Designer wedding dresses come in all sorts of different cuts and silhouettes. From the classics to more contemporary looks, here are some of the styles you can expect to see, plus some tips on how to find the right wedding dress for your body shape.
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What are the different styles of wedding dress?
A-line wedding dresses
An A-line wedding dress does what it says on the tin, really. It’s designed in the shape of an A, angling straight out from the waist. You can have skinny As (a slimmer angle) or wide As (a wider angle), so the term A-line covers quite a broad range of different dresses.
Jesus Peiro’s dresses typically have a classic structured A-line which can be worn with a petticoat to maintain the more dramatic A shape.
Boho wedding dresses, on the other hand, will usually feature a softer A-line shape. Check out Rembo Styling if you’re all about the boho bridal look.
Dresses pictured: Jesus Peiro 904 + Rembo Honey Bear
Other options: Rembo Grace a Toi, Jesus Peiro 7023
Bias cut wedding dresses
Quick fashion lesson: when dress fabric is being made, you’ll have the two threads sitting at a right angle (known as the weave and the weft). Most clothes are cut on the straight on one of these two grains.
Bias cut is different: it’s when the cut is made diagonally across the two lines, giving it a natural stretch. This means a bias cut wedding dress will shape effortlessly to your body like a 1940s film star. The overall effect is more like a natural fishtail that moves with your body instead of fighting against it.
Charlie Brear is the queen of the bias cut, so make her your first stop if you’re all about the bias.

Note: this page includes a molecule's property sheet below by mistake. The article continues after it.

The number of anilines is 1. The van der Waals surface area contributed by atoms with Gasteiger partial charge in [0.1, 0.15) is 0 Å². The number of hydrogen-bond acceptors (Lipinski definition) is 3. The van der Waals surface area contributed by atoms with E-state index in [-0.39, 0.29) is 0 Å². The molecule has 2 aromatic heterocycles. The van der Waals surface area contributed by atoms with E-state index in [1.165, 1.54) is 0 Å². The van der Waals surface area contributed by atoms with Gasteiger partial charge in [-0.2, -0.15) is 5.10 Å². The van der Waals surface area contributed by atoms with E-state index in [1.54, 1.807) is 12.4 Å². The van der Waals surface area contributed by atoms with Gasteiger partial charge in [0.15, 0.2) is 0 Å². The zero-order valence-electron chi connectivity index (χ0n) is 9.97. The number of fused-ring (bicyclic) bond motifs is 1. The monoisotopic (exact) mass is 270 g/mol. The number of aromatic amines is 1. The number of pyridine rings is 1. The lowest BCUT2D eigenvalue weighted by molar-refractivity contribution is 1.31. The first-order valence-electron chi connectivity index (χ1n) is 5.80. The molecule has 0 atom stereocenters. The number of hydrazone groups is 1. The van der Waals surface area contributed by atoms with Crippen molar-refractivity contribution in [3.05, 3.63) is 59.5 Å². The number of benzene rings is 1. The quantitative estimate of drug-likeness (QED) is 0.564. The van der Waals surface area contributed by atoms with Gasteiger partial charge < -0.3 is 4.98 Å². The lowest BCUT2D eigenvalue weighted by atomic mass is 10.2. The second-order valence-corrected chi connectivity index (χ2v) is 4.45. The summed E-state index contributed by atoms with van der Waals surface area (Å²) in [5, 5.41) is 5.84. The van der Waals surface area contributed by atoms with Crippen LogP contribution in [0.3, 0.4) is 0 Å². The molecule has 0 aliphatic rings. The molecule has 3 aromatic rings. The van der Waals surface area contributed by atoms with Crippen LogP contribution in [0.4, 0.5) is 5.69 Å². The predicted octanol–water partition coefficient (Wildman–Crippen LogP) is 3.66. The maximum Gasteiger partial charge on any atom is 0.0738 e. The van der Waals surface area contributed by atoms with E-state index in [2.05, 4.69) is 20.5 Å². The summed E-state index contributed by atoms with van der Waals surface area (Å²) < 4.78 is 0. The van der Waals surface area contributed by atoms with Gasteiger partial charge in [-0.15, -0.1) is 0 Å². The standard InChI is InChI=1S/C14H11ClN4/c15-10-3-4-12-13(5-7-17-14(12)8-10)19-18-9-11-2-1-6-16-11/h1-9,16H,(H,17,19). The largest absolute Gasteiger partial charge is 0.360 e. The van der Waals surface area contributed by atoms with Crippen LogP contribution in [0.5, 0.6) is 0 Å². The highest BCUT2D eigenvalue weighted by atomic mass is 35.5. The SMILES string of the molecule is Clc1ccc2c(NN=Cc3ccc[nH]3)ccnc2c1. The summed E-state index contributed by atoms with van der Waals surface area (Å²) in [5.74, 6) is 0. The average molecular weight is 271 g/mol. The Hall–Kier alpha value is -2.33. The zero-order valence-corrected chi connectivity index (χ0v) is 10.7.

Dresses pictured: Charlie Brear Payton + Charlie Brear Haliton
Other options: Charlie Brear Torum, Charlie Brear Valise
Ball gown wedding dresses
Unlike A-line, a ball gown dress curves out from the waist with a huge amount of volume. And they’re a Jesus Peiro speciality.
For the full ball gown effect, you can add in specialised petticoats with up to 5-6 layers of tulle, along with a hoop to keep them away from your legs. All leaving you free to glide like Belle from Beauty and the Beast.
Dresses pictured: Jesus Peiro 933 + Jesus Peiro 8004
Wedding dresses with sleeves
Oh sleeves, we love you. Probably about 40% of our brides come in specifically looking for you.
The first thing to say is don’t worry if your dress doesn’t come with sleeves on the hanger. We have a wide range of sleeve additions so that we can usually adapt a dress with to suit your needs, or show you some options when trying on dresses at your appointment. We might even be able to order extra fabric from the designer so your sleeves match your dress completely.
Here are some of the most popular types of wedding dress sleeves, in order of length:
Capped sleeves are shaped to and just capping your shoulder.
Example: Galante by Rembo Styling.
Short sleeves sit anywhere between capped and the middle of your upper arm. They can be fitted (which may restrict movement) or butterfly for a more gathered and floaty finish.
Example: 7073 by Jesus Peiro.
¾ length sleeves cover from the shoulder to the elbow or just below. They can be tight, batwing (like a wide A-line for a sleeve), or with a split.
Example: Heloise by Rembo Styling for a tighter sleeve, or Pompeii by Eliza Jane Howell for a batwing sleeve.
Bracelet length sleeves come down to just above the wrist (often to expose or frame a bracelet). They’re usually made with lace to show off a scalloped edge.
Example: Elua by Charlie Brear.
Long sleeves are fuller in length, with or without a cuff. As with other sleeves, they can come in lots of different shapes, including fitted, leg of mutton (wide at the shoulder and thin from elbow to wrist) and blouson (a bigger, blousy sleeve that’s the same width all the way down, usually with an elasticated or cuffed wrist).
Example: 7029 by Jesus Peiro, or Emerald City by Rembo Styling.
Dresses pictured: Rembo Styling Heloise + Eliza Jane Howell Pompeii
Fishtail wedding dresses